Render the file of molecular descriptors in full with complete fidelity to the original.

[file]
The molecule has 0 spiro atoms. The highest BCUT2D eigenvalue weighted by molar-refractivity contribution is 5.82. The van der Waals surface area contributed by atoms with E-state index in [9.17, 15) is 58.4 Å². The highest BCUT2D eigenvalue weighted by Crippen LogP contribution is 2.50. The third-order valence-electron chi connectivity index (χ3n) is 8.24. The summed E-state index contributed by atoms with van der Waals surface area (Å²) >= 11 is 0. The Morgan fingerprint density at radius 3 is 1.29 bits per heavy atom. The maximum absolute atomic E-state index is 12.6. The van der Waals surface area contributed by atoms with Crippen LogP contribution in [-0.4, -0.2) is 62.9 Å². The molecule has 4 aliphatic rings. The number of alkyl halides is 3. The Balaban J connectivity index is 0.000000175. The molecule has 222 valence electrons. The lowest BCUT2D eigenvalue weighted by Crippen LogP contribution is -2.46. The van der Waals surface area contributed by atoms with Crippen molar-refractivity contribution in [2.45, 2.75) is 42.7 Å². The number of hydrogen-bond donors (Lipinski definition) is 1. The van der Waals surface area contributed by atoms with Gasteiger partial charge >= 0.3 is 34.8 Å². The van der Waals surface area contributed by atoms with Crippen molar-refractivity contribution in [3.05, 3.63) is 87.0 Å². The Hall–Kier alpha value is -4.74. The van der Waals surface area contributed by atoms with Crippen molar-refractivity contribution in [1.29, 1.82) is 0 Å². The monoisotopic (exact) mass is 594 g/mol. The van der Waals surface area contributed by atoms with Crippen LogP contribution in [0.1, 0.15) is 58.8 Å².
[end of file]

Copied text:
The molecule has 0 spiro atoms. The highest BCUT2D eigenvalue weighted by molar-refractivity contribution is 5.82. The van der Waals surface area contributed by atoms with E-state index in [9.17, 15) is 58.4 Å². The highest BCUT2D eigenvalue weighted by Crippen LogP contribution is 2.50. The third-order valence-electron chi connectivity index (χ3n) is 8.24. The summed E-state index contributed by atoms with van der Waals surface area (Å²) >= 11 is 0. The Morgan fingerprint density at radius 3 is 1.29 bits per heavy atom. The maximum absolute atomic E-state index is 12.6. The van der Waals surface area contributed by atoms with Crippen LogP contribution in [-0.4, -0.2) is 62.9 Å². The molecule has 4 aliphatic rings. The number of alkyl halides is 3. The Balaban J connectivity index is 0.000000175. The molecule has 222 valence electrons. The lowest BCUT2D eigenvalue weighted by Crippen LogP contribution is -2.46. The van der Waals surface area contributed by atoms with Crippen molar-refractivity contribution in [2.45, 2.75) is 42.7 Å². The number of hydrogen-bond donors (Lipinski definition) is 1. The van der Waals surface area contributed by atoms with Gasteiger partial charge >= 0.3 is 34.8 Å². The van der Waals surface area contributed by atoms with Crippen molar-refractivity contribution in [3.05, 3.63) is 87.0 Å². The Hall–Kier alpha value is -4.74. The van der Waals surface area contributed by atoms with Crippen molar-refractivity contribution in [1.29, 1.82) is 0 Å². The monoisotopic (exact) mass is 594 g/mol. The van der Waals surface area contributed by atoms with Crippen LogP contribution in [0.1, 0.15) is 58.8 Å².